As she parted the grass to peek through, her dog, Ralph, jumped up behind her and knocked her flat on her stomach. For a moment, she was frightened, surprised, but only for a moment. Then his tongue was all over her face and she laughed, pushing him away. But he came back again and again because he loved her and he loved being with her.
And, as she got back to her feet, she leaned over and gripped his neck fully, wishing that he would never leave her, wishing that this day would never end, wishing, wishing…
And she returned again to the night, to her adulthood, and this time she could barely stand. But the man held onto her tightly and guided her to a nearby bench, assisting her gently to sit.
This time, the memory was a too much. She held her face in her hands for a moment and let a few tears come as he patted her back gently.
“I don’t understand what you’re doing to me.” she said through the haze,” Why is this happening? Did you slip me something?”
He laughed then at her suggestion. “No,” he said, “this has nothing to do with drugs. This has nothing to do with now at all. I’m helping you get it back.”
“Get what back?”
“Your innocence.” He said and she believed him.
She looked up at him, the tears causing her mascara to run dirty streams down her cheeks. And he seemed taller then, like he had grown during the night somehow.
“Why?” She asked. “Why would you do that for me? And how…”
He interrupted her. “The why is enough. Haven’t you been brought low enough? Don’t you need a rest? Wouldn’t you like to go back to a time when life was simpler, where there was no guilt, nothing to frighten you, no shame?”
“No shame.” She repeated. “No shame. Yes, I…But my Anthony…”
“…will be fine.” He answered. “He’ll be even better when you’re better.”
Another thought darkened her face. “But what about Diamond? When he finds out…”
He smiled again. “You let me worry about Diamond.”
Like a little girl, she bit her lip, tossing the thoughts around in her head until another doubt bobbed to the surface. “Will it cost much?”
He smiled again at her kindly, and she saw the smile of her grandpa and her mama in there. “It will cost you everything.”
“Everything,” she gasped. “But what’ll I do without everything?”
“You’ll have so much more.” He promised, and she believed him.
“I want that. I want so much more.” She said, begging him to be true, to make good on what he offered. “I want so much to believe. What do I do?”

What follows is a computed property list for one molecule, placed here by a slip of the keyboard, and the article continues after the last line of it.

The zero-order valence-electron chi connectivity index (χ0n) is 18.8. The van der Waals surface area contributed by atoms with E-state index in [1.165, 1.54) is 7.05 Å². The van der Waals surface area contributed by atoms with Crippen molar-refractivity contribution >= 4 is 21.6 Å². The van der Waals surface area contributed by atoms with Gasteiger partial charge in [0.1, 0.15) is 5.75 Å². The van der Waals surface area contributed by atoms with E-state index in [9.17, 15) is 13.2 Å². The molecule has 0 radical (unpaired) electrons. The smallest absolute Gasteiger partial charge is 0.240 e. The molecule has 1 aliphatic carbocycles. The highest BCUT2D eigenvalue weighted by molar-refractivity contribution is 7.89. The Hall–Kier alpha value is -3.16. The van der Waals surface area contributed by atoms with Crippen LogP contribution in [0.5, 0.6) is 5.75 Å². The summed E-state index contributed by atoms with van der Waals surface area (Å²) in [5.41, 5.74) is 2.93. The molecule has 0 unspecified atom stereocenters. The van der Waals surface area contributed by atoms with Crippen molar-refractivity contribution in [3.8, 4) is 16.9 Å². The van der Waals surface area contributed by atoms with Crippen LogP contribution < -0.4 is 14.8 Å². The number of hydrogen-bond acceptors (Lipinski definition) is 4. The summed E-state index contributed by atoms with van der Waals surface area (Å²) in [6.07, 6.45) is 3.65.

“You just live,” he said. “And you never look back.”
“Why would I want to?” She asked.
He smiled again and brought his face down a little closer to hers. His eyes shone even brighter now, brighter than the street lights that surrounded them, brighter than the cars that flowed by, not noticing them.
“Just look into my eyes,” he said, “and just keep looking.”
And his eyes were so huge, they were everything. They promised everything and she knew they would deliver everything. And he reached out with one tender hand and brushed her cheek.
She was a baby, just a few months old. And her mother looked down on her with so much love and hope in her eyes that it was hard to draw her eyes away, even for a moment.
Her mama rubbed her little cheeks and tickled her nose and she knew, she just knew, that she was the only thing in the world to her mama just then. And the world was right because there was love and nothing else mattered, nothing at all.
After a few moments had passed, she opened her eyes again to the night. And she knew, without looking, that he was no longer next to her. But that was all right. He would keep his promise, she knew it. If he could do such wonderful things, bring back such memories and offer such promises, she knew that he would never leave her.
In a little while, she would rise to her feet and return to get her Anthony. Maybe her mama would understand and maybe she wouldn’t. But it didn’t matter now. The only thing that mattered was that she had been given another chance. She was able to start over and, this time, she wasn’t going to lose what mattered most.